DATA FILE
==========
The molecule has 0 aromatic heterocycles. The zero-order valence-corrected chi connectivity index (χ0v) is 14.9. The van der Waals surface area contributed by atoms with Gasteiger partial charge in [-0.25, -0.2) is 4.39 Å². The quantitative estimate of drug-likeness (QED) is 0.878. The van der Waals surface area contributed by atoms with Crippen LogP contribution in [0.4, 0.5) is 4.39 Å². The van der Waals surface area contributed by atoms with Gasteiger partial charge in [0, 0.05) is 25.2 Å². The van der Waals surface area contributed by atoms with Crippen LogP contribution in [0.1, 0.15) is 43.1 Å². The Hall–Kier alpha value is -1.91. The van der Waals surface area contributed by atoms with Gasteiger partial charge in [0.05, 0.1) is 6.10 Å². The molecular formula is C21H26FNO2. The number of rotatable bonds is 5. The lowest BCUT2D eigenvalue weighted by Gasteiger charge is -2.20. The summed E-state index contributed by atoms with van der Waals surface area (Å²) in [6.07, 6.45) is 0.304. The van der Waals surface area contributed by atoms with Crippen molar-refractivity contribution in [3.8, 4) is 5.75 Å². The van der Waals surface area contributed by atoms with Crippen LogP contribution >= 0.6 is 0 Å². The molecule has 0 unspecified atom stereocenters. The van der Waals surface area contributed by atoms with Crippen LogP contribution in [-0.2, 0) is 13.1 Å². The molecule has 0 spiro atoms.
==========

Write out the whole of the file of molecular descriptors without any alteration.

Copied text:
The molecule has 0 aromatic heterocycles. The zero-order valence-corrected chi connectivity index (χ0v) is 14.9. The van der Waals surface area contributed by atoms with Gasteiger partial charge in [-0.25, -0.2) is 4.39 Å². The quantitative estimate of drug-likeness (QED) is 0.878. The van der Waals surface area contributed by atoms with Crippen LogP contribution in [0.4, 0.5) is 4.39 Å². The van der Waals surface area contributed by atoms with Gasteiger partial charge in [0, 0.05) is 25.2 Å². The van der Waals surface area contributed by atoms with Crippen LogP contribution in [0.1, 0.15) is 43.1 Å². The Hall–Kier alpha value is -1.91. The van der Waals surface area contributed by atoms with Gasteiger partial charge in [0.05, 0.1) is 6.10 Å². The molecular formula is C21H26FNO2. The number of rotatable bonds is 5. The lowest BCUT2D eigenvalue weighted by Gasteiger charge is -2.20. The summed E-state index contributed by atoms with van der Waals surface area (Å²) in [6.07, 6.45) is 0.304. The van der Waals surface area contributed by atoms with Crippen molar-refractivity contribution in [3.8, 4) is 5.75 Å². The van der Waals surface area contributed by atoms with Crippen LogP contribution >= 0.6 is 0 Å². The molecule has 0 unspecified atom stereocenters. The van der Waals surface area contributed by atoms with Crippen LogP contribution in [-0.2, 0) is 13.1 Å². The molecule has 0 spiro atoms.